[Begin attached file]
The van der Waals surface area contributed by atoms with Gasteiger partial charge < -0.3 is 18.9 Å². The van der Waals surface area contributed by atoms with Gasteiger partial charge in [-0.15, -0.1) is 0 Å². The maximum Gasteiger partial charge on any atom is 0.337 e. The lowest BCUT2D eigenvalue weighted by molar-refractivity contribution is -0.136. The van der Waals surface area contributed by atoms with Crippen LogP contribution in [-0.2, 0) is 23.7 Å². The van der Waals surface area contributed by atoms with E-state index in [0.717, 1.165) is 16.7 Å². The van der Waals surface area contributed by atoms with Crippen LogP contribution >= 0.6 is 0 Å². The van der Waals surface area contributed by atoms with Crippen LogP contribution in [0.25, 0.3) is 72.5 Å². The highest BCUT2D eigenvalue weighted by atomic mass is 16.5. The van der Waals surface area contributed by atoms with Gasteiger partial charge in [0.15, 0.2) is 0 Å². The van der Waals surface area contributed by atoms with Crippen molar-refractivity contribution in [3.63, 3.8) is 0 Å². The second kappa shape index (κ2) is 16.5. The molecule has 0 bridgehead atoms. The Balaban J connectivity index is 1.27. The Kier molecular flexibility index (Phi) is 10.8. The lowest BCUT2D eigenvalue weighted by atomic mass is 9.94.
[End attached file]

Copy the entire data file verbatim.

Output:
The van der Waals surface area contributed by atoms with Gasteiger partial charge < -0.3 is 18.9 Å². The van der Waals surface area contributed by atoms with Gasteiger partial charge in [-0.15, -0.1) is 0 Å². The maximum Gasteiger partial charge on any atom is 0.337 e. The lowest BCUT2D eigenvalue weighted by molar-refractivity contribution is -0.136. The van der Waals surface area contributed by atoms with Crippen LogP contribution in [-0.2, 0) is 23.7 Å². The van der Waals surface area contributed by atoms with E-state index in [0.717, 1.165) is 16.7 Å². The van der Waals surface area contributed by atoms with Crippen LogP contribution >= 0.6 is 0 Å². The van der Waals surface area contributed by atoms with Crippen LogP contribution in [0.25, 0.3) is 72.5 Å². The highest BCUT2D eigenvalue weighted by atomic mass is 16.5. The van der Waals surface area contributed by atoms with Gasteiger partial charge in [0.15, 0.2) is 0 Å². The van der Waals surface area contributed by atoms with Crippen molar-refractivity contribution in [3.63, 3.8) is 0 Å². The second kappa shape index (κ2) is 16.5. The molecule has 0 bridgehead atoms. The Balaban J connectivity index is 1.27. The Kier molecular flexibility index (Phi) is 10.8. The lowest BCUT2D eigenvalue weighted by atomic mass is 9.94.